Over the past few years Japan has loosened its stance on gambling. Commercial casinos were legalised back in 2016, and 2018 saw resort casinos first opening in the country. While the three available resort casino licenses are yet to be issued, they’re expected to bring in significant amounts of revenue. One site – Yokohama – looks to bring in over $12 billion of investment.
However, while gambling is becoming more widespread in Japan, experts have voiced concerns over the rise of gambling addiction. Already, there exist over 9,200 pachinko halls throughout Japan. These halls allow residents to play a game which is a mixture of an arcade and slot machine.
It’s a huge billion-dollar industry, and the pachinko industry brings in more gambling revenues than Singapore, Macau and Las Vegas combined. Naturally, the widespread nature of these halls has already led to significant gambling problems in the country, and casinos are expected to make the situation worse.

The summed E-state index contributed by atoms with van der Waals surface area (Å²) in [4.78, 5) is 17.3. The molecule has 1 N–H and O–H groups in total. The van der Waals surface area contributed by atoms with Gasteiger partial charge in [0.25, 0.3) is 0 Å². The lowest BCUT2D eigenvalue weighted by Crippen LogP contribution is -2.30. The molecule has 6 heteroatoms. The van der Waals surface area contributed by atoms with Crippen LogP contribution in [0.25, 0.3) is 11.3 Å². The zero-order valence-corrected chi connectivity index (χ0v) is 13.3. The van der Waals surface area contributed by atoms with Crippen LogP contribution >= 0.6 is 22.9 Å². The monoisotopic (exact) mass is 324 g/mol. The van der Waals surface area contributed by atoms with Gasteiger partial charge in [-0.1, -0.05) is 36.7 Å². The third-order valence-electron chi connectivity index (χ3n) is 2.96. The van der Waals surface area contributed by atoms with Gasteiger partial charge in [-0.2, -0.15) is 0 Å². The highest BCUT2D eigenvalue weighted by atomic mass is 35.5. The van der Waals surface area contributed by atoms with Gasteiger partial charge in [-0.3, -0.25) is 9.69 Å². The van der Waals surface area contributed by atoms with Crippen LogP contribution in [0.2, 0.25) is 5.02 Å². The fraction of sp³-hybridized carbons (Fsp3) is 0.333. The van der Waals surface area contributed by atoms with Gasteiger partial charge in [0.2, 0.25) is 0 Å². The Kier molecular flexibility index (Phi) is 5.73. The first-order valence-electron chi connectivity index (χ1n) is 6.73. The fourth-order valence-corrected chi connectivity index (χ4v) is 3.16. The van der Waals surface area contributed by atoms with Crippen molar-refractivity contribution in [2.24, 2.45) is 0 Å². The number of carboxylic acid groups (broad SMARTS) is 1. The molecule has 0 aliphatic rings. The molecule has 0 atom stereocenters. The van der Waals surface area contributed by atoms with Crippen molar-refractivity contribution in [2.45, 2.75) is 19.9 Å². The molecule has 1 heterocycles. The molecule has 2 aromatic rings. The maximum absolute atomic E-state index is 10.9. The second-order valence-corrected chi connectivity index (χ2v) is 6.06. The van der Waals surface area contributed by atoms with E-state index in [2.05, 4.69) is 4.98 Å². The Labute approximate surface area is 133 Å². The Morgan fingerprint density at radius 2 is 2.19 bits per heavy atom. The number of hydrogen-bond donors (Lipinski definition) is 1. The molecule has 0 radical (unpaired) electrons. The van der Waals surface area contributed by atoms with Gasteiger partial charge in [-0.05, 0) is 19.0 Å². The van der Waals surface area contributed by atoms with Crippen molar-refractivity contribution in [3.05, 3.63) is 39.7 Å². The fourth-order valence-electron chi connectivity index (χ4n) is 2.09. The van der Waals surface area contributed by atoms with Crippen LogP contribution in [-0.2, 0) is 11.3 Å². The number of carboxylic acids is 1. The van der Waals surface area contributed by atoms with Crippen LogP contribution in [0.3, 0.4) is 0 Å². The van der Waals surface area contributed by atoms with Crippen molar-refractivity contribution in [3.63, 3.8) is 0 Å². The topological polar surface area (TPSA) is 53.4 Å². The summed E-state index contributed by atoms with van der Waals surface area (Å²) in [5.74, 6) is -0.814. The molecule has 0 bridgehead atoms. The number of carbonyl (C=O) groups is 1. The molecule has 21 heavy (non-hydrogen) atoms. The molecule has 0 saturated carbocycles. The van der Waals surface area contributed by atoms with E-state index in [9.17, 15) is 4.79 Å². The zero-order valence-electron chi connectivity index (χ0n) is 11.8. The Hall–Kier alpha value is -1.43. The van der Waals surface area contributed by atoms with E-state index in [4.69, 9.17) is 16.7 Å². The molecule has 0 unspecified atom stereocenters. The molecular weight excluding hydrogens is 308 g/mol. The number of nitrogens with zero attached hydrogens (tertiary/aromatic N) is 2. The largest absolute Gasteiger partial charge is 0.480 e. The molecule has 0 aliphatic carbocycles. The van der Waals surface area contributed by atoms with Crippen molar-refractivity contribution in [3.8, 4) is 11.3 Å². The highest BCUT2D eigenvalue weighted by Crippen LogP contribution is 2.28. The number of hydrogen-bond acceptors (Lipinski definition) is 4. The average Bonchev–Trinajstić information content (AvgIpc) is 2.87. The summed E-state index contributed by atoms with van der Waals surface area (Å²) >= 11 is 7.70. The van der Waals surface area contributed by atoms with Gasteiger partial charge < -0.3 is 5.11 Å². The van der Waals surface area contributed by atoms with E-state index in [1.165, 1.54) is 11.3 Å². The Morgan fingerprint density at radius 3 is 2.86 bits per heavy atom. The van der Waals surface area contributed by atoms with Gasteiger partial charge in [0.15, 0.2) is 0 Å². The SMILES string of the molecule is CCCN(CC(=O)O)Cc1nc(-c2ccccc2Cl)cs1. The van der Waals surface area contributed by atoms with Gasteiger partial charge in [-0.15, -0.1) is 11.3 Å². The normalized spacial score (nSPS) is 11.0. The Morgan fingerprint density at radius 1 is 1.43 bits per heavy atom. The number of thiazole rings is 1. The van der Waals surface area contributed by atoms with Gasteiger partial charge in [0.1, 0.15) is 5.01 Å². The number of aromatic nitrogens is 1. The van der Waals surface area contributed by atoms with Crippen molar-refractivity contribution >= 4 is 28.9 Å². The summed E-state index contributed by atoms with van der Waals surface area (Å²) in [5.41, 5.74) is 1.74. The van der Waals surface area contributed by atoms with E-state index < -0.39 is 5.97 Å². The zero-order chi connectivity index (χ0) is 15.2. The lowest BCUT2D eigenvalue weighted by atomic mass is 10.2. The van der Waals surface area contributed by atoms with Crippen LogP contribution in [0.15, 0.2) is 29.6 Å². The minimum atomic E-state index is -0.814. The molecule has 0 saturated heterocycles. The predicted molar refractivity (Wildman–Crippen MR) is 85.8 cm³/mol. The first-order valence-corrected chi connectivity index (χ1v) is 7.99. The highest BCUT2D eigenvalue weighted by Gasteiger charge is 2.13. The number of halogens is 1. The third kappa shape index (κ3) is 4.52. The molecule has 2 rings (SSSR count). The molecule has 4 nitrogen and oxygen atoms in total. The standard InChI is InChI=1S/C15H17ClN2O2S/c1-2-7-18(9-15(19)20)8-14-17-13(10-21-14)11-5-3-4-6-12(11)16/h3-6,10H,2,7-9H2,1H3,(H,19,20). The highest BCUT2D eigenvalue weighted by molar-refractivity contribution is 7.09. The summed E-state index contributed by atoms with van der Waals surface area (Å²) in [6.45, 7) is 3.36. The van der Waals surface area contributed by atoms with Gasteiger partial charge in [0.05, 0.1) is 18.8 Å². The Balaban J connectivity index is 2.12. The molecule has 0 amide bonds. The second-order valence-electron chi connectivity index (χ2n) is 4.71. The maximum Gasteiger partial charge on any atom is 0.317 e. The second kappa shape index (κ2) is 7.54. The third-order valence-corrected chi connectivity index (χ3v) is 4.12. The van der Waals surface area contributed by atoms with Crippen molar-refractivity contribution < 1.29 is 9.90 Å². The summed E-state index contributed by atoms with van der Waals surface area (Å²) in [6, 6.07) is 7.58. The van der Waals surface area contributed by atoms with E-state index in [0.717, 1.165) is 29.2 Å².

Stringent New Measures Proposed
One of the ways in which authorities are attempting to curb the rising problem gambling epidemic is to limit gambling advertisements to Japan’s international airports and cruise ship terminals. That’s not likely to be enough, however, and a new five-member task force has been formed to study the potential harmful affects of these new casinos.
One of the possible protections for problem gamblers that’s been proposed is the use of facial recognition technology. If a gambler felt as though they had a problem they could register with a scheme – using a photograph of themselves – and these recognition cameras would prevent that person from accessing gambling establishments.
Another measure is that authorities are looking to ban ATMs at all casinos. This would aim to prevent problem gamblers from taking out more money than they could afford, thus limiting how much they could lose.
Japan’s government is also planning a large survey to look at issues associated with problem gambling. This includes everything from debt, suicide rates, poverty, abuse and crime.
Schools are also going to be required to teach pupils of the dangers of gambling. Whether these measures will work or not remains to be seen – however, it’s a necessary step in Japan’s eyes to ensure they’re seen to be doing something.